The Symbolic Use of Color in Ancient Egyptian Art

Very informative post by Sarduriur aka “Shadows of the Sun”, certainly one of the few scholarly blogs with an enormous quality of information yet written laity-friendly. I highly recommend Sarduriurs’s entries in general to educate yourself in Egyptian and ANE history. 🙂

Shadows of the Sun

KV 57 Tomb of HoremhebDetail of a vibrant and well-preserved mural from the tomb of Horemheb (KV57). Egyptian paints were created from mineral sources, lending them an unmatched permanency and brilliance. Temples and tombs whose painted reliefs are faded didn’t become that way due to any “weakness” or natural deteriorative quality in the paint. Rather, they are faded largely as a result of human tampering and overexposure to the elements. (Wilkinson, SMEA, 105)Image source.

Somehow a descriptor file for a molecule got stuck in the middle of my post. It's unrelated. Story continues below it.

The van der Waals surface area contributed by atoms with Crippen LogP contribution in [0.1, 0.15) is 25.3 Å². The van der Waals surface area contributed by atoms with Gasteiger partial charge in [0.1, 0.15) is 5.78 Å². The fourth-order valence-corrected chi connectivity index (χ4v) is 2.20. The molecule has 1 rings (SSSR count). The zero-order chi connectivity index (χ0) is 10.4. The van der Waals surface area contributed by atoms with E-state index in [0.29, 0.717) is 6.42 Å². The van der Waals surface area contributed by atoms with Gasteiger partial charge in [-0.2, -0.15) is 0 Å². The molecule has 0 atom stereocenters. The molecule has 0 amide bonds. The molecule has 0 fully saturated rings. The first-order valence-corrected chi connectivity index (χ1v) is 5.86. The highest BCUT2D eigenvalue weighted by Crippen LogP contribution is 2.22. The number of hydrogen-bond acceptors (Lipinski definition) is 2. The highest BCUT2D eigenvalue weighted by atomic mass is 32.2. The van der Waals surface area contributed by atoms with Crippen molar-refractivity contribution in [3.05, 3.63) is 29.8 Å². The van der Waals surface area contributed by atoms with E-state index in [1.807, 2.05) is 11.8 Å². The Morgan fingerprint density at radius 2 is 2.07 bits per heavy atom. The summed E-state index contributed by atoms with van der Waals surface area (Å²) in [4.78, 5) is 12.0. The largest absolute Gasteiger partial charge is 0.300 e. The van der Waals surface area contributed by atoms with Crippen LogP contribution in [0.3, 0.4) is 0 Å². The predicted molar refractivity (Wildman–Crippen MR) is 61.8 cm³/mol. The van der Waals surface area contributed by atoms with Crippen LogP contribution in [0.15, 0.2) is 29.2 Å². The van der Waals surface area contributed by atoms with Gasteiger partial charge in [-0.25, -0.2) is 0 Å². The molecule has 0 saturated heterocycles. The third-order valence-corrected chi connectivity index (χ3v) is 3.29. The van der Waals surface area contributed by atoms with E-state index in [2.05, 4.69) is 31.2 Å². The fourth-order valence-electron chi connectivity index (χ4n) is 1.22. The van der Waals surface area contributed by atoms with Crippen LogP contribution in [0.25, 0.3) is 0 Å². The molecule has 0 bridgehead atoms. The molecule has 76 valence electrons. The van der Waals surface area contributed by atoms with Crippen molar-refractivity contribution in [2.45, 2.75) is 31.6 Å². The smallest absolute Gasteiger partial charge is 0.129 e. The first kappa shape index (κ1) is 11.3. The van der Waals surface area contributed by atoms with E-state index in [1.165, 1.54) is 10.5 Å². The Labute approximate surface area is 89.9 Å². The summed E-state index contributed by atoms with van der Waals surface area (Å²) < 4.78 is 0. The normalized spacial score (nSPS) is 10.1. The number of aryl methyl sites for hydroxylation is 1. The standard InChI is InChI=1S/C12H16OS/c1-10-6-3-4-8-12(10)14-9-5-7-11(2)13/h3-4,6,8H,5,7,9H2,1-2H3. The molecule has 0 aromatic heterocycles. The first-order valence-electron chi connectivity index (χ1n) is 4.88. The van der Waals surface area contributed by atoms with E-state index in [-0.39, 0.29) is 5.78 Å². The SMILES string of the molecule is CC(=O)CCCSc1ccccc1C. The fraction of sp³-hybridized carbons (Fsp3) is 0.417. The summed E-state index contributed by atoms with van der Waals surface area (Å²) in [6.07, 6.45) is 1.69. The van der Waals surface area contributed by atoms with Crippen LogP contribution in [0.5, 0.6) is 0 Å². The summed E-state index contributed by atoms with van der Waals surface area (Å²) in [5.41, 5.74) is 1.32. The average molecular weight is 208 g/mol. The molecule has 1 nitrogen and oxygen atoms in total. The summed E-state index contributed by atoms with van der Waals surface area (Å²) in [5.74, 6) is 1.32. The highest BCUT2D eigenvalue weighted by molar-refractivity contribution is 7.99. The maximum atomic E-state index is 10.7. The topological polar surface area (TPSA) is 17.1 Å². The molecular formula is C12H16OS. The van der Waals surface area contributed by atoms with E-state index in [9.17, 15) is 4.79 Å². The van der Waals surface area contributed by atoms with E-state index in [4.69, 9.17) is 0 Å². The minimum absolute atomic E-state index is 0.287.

The Ancient Egyptians’ use of color is a controversial topic, one which is quite often deeply misunderstood. It is a famous point of contention for those overly concerned with “race,” specifically Afrocentrists, some of whom often make claims to the effect of Egyptian deities being “literally Black” because some were depicted with black or reddish-brown skin in some instances, and that Ancient Egyptian society, rather than being a multi-ethnic Afro-Asiatic mosaic* society as has…

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This entry was posted in English, History • Geschichte, Kemeticism • Kemetismus. Bookmark the permalink.

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